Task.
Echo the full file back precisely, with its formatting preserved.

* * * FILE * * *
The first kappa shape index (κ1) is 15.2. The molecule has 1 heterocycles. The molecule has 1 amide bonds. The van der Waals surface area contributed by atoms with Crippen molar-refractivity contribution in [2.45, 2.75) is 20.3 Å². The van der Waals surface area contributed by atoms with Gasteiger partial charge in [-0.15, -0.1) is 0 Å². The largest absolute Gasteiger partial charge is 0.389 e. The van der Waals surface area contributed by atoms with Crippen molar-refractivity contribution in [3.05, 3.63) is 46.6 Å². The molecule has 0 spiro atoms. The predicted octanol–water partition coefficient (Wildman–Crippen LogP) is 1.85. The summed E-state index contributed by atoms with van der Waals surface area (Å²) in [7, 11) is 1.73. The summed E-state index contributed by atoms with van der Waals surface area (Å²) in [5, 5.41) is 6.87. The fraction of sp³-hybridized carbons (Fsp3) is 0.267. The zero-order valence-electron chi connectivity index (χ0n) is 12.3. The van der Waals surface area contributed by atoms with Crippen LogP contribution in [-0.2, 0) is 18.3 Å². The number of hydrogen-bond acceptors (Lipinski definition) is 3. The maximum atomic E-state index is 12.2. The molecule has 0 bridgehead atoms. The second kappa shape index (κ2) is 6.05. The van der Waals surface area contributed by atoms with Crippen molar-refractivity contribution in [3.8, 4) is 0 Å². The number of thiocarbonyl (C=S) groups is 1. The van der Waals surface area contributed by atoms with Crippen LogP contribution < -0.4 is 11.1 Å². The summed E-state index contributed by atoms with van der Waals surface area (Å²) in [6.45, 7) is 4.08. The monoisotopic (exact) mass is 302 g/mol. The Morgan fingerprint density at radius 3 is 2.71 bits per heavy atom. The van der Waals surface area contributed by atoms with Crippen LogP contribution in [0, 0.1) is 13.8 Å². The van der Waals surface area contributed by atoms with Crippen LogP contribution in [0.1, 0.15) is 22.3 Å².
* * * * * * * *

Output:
The first kappa shape index (κ1) is 15.2. The molecule has 1 heterocycles. The molecule has 1 amide bonds. The van der Waals surface area contributed by atoms with Crippen molar-refractivity contribution in [2.45, 2.75) is 20.3 Å². The van der Waals surface area contributed by atoms with Gasteiger partial charge in [-0.15, -0.1) is 0 Å². The largest absolute Gasteiger partial charge is 0.389 e. The van der Waals surface area contributed by atoms with Crippen molar-refractivity contribution in [3.05, 3.63) is 46.6 Å². The molecule has 0 spiro atoms. The predicted octanol–water partition coefficient (Wildman–Crippen LogP) is 1.85. The summed E-state index contributed by atoms with van der Waals surface area (Å²) in [7, 11) is 1.73. The summed E-state index contributed by atoms with van der Waals surface area (Å²) in [5, 5.41) is 6.87. The fraction of sp³-hybridized carbons (Fsp3) is 0.267. The zero-order valence-electron chi connectivity index (χ0n) is 12.3. The van der Waals surface area contributed by atoms with Crippen LogP contribution in [-0.2, 0) is 18.3 Å². The number of hydrogen-bond acceptors (Lipinski definition) is 3. The maximum atomic E-state index is 12.2. The molecule has 0 bridgehead atoms. The second kappa shape index (κ2) is 6.05. The van der Waals surface area contributed by atoms with Crippen molar-refractivity contribution in [3.8, 4) is 0 Å². The number of thiocarbonyl (C=S) groups is 1. The van der Waals surface area contributed by atoms with Crippen LogP contribution < -0.4 is 11.1 Å². The summed E-state index contributed by atoms with van der Waals surface area (Å²) in [6.45, 7) is 4.08. The monoisotopic (exact) mass is 302 g/mol. The Morgan fingerprint density at radius 3 is 2.71 bits per heavy atom. The van der Waals surface area contributed by atoms with Crippen LogP contribution in [0, 0.1) is 13.8 Å². The van der Waals surface area contributed by atoms with Crippen LogP contribution in [0.1, 0.15) is 22.3 Å².